Themes Common to the Lord of the Flies and Romeo and Juliet

Topics: Romeo and Juliet, Romeo Montague, Mercutio Pages: 2 (589 words) Published: June 19, 2012
With only several basic themes in all of literature, these themes certainly recur in all genres. Nonetheless, the treatment of these themes often greatly differs. Themes that are dominant in both the novel Lord of the Flies and the play Romeo and Juliet are Appearances vs. Reality, Light vs. Dark, and Prejudice/Hate although they are treated differently.


Both narratives begin with the theme of prejudice. The first scene of Romeo and Juliet touches upon the long-standing hatred of the Capulets and Montagues. As soon as the "star-struck lover," Juliet, learns that Romeo is a Montague, she acknowleges this bias, "My only love sprung from my only hate! (1.5.). This hatred of the feuding families prevails throughout the drama, culminating in the acrimonious exchange between the fiery Tybalt and the changeable Mercutio. Even in the final scene prejudice is exemplified in Paris's remark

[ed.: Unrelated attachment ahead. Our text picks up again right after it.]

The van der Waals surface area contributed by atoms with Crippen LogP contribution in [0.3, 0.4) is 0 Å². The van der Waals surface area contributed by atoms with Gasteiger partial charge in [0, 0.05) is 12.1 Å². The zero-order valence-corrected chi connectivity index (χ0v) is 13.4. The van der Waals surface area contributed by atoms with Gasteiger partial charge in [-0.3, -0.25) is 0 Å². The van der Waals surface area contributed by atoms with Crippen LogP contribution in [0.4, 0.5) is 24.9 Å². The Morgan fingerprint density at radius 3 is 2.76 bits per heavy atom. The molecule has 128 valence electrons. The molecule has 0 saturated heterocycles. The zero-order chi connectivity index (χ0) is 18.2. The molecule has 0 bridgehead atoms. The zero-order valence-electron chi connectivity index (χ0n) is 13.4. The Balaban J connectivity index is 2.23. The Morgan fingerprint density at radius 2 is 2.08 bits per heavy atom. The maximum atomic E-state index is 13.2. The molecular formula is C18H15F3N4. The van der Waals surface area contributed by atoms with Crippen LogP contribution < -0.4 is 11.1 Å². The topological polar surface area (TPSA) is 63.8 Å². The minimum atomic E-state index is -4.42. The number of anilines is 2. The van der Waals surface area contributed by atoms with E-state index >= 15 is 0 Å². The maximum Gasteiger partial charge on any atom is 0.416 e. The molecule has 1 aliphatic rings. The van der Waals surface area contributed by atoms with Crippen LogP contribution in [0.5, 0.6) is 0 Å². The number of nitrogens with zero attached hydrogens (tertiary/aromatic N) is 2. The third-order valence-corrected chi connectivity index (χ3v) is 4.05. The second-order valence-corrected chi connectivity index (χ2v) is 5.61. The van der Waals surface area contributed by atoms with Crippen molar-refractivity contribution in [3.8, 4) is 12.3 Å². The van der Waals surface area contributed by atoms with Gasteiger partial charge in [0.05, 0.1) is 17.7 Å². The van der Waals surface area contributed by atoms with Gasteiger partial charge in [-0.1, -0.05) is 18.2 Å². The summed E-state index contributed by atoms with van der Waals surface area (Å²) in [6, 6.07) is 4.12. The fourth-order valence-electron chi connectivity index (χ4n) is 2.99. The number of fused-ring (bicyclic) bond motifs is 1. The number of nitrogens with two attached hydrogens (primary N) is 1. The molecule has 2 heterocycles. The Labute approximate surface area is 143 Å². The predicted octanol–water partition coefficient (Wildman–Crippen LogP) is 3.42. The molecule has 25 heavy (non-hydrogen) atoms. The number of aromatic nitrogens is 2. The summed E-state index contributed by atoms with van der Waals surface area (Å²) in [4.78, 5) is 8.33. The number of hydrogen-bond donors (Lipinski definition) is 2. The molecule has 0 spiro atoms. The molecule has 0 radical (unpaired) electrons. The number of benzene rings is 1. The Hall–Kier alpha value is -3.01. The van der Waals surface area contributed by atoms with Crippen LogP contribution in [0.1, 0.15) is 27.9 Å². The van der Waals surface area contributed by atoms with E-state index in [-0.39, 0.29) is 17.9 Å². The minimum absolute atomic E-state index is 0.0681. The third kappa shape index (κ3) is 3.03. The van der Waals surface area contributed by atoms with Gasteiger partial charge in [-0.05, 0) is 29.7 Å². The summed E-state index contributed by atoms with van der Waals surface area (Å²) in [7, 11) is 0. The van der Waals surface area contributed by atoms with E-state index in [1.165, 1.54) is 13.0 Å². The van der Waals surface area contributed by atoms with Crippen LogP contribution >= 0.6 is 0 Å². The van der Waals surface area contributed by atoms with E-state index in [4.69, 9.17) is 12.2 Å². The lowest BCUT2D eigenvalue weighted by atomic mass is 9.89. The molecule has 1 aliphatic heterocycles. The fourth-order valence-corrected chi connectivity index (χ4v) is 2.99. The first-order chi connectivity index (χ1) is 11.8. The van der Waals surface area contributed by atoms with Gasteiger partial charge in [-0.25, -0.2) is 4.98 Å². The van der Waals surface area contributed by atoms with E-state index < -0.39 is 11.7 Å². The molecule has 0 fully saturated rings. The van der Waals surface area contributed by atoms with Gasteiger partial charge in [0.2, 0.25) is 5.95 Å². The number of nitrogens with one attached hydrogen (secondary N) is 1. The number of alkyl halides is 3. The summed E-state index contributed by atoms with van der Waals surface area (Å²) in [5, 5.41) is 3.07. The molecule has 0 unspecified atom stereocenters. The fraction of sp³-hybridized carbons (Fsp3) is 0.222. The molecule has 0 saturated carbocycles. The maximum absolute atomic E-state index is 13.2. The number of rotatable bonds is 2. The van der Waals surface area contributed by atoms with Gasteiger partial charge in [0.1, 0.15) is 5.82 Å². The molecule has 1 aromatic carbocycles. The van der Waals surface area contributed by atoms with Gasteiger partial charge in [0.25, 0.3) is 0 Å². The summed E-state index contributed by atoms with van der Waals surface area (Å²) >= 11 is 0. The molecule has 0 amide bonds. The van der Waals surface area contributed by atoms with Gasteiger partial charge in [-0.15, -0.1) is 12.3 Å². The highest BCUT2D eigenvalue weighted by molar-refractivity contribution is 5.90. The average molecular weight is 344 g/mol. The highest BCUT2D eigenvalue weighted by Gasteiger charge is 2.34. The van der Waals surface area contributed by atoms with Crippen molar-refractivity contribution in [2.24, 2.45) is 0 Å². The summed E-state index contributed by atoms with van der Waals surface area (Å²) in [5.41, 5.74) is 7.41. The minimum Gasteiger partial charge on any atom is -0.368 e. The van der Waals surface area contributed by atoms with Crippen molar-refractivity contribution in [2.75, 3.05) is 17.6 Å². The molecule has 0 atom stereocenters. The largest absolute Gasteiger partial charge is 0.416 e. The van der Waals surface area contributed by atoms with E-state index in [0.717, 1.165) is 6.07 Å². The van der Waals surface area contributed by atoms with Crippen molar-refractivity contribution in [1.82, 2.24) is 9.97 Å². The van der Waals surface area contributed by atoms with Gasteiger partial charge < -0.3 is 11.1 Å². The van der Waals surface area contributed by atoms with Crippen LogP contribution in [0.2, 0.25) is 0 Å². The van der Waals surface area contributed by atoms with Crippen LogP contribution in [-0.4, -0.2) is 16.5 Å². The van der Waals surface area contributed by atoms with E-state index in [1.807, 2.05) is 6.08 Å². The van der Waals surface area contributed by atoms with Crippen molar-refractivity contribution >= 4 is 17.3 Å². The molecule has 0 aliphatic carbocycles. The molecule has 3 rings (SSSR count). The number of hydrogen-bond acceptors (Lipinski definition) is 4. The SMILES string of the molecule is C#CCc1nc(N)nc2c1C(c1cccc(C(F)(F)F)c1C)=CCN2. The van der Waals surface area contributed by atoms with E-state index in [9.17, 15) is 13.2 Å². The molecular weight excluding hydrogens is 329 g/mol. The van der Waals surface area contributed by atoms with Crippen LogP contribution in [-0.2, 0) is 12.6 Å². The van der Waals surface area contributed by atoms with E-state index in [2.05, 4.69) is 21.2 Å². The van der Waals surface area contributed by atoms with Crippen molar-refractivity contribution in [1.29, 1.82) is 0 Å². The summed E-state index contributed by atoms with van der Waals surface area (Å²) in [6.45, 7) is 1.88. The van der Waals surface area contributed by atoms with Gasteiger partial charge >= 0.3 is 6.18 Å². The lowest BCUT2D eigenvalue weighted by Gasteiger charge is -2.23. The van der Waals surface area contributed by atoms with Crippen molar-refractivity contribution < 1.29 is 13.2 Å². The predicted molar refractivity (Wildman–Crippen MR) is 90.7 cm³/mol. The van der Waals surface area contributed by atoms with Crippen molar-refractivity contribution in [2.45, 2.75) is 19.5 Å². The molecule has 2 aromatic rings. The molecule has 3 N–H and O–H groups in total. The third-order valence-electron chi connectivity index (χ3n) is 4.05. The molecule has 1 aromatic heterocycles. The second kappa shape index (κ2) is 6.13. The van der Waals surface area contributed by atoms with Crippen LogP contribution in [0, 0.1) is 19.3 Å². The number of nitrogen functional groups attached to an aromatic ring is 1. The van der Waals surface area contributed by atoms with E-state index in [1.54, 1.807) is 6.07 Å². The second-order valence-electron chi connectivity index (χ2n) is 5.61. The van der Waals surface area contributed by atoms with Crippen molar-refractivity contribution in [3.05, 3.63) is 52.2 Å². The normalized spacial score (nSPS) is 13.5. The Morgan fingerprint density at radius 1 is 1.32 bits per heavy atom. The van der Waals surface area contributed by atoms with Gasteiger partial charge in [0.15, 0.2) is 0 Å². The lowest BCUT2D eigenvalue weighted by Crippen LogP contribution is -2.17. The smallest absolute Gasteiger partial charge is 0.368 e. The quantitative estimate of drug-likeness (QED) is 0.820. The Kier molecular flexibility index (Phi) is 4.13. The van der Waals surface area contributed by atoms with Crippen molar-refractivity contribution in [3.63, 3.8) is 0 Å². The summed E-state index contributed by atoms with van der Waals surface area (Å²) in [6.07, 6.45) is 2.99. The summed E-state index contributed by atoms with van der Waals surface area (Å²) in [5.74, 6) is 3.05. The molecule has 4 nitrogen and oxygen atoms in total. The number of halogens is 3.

This is that banish'd haughty Montague
That murdered my love's cousin—with which grief
It is supposed the fair creature died—
And here is come to do some villanous shame
To the dead bodies. I will apprehend him. (5.3.49-53)

and Romeo's hasty murder of him.

In the exposition of Lord of the Flies, prejudice is evident in Ralph's initial reaction to the nearsighted, overweight boy who asks him not to call him 'Piggy':

Ralph danced out into the hot air of the beach and then returned as a fighter-plane, with wings swept back, and machine-gunned Piggy.

Of course, Jack's antipathy for Ralph rises to the combative level as their relationship is much like the rivalry of Tybalt and Romeo as Ralph seeks to ameliorate relationships as does Romeo while both Tybalt and Jack are fiery and bellicose, simply wishing to overpower their rivals.

Appearances vs. Reality

Throughout Romeo and Juliet, characters form erroneous judgments based upon appearances. For instance, Tybalt assumes in Act III that Romeo is still his enemy, not...
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